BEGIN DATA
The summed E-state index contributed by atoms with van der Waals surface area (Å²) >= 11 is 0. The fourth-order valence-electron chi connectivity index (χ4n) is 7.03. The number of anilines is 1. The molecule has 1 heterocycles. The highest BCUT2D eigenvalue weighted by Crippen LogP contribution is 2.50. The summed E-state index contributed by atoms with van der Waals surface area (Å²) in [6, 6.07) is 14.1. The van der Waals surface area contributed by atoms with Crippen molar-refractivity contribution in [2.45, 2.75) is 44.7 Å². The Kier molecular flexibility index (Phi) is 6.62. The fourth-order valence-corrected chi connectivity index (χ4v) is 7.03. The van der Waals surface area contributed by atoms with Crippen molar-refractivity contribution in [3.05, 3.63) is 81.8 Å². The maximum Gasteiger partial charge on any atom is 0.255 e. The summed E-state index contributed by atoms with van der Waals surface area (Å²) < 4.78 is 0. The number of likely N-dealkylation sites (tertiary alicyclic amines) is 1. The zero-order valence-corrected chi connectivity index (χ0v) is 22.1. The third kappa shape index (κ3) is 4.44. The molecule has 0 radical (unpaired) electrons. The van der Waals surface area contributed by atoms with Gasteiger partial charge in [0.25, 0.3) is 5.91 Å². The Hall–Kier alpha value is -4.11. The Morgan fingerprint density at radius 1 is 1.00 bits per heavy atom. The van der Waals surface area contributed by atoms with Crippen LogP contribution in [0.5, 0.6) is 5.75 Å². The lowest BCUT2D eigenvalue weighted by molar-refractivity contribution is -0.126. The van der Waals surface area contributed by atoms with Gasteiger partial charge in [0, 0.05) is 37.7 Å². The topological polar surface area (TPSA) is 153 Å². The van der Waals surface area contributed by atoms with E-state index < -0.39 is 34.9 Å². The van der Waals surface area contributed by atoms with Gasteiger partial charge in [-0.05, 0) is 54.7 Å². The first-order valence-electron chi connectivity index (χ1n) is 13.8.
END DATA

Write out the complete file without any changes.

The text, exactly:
The summed E-state index contributed by atoms with van der Waals surface area (Å²) >= 11 is 0. The fourth-order valence-electron chi connectivity index (χ4n) is 7.03. The number of anilines is 1. The molecule has 1 heterocycles. The highest BCUT2D eigenvalue weighted by Crippen LogP contribution is 2.50. The summed E-state index contributed by atoms with van der Waals surface area (Å²) in [6, 6.07) is 14.1. The van der Waals surface area contributed by atoms with Crippen molar-refractivity contribution in [2.45, 2.75) is 44.7 Å². The Kier molecular flexibility index (Phi) is 6.62. The fourth-order valence-corrected chi connectivity index (χ4v) is 7.03. The van der Waals surface area contributed by atoms with Crippen molar-refractivity contribution in [3.05, 3.63) is 81.8 Å². The maximum Gasteiger partial charge on any atom is 0.255 e. The summed E-state index contributed by atoms with van der Waals surface area (Å²) < 4.78 is 0. The number of likely N-dealkylation sites (tertiary alicyclic amines) is 1. The zero-order valence-corrected chi connectivity index (χ0v) is 22.1. The third kappa shape index (κ3) is 4.44. The molecule has 0 radical (unpaired) electrons. The van der Waals surface area contributed by atoms with Gasteiger partial charge in [0.25, 0.3) is 5.91 Å². The Hall–Kier alpha value is -4.11. The Morgan fingerprint density at radius 1 is 1.00 bits per heavy atom. The van der Waals surface area contributed by atoms with Crippen LogP contribution in [0.5, 0.6) is 5.75 Å². The lowest BCUT2D eigenvalue weighted by molar-refractivity contribution is -0.126. The van der Waals surface area contributed by atoms with Gasteiger partial charge in [0, 0.05) is 37.7 Å². The topological polar surface area (TPSA) is 153 Å². The van der Waals surface area contributed by atoms with E-state index < -0.39 is 34.9 Å². The van der Waals surface area contributed by atoms with Gasteiger partial charge in [-0.05, 0) is 54.7 Å². The first-order valence-electron chi connectivity index (χ1n) is 13.8.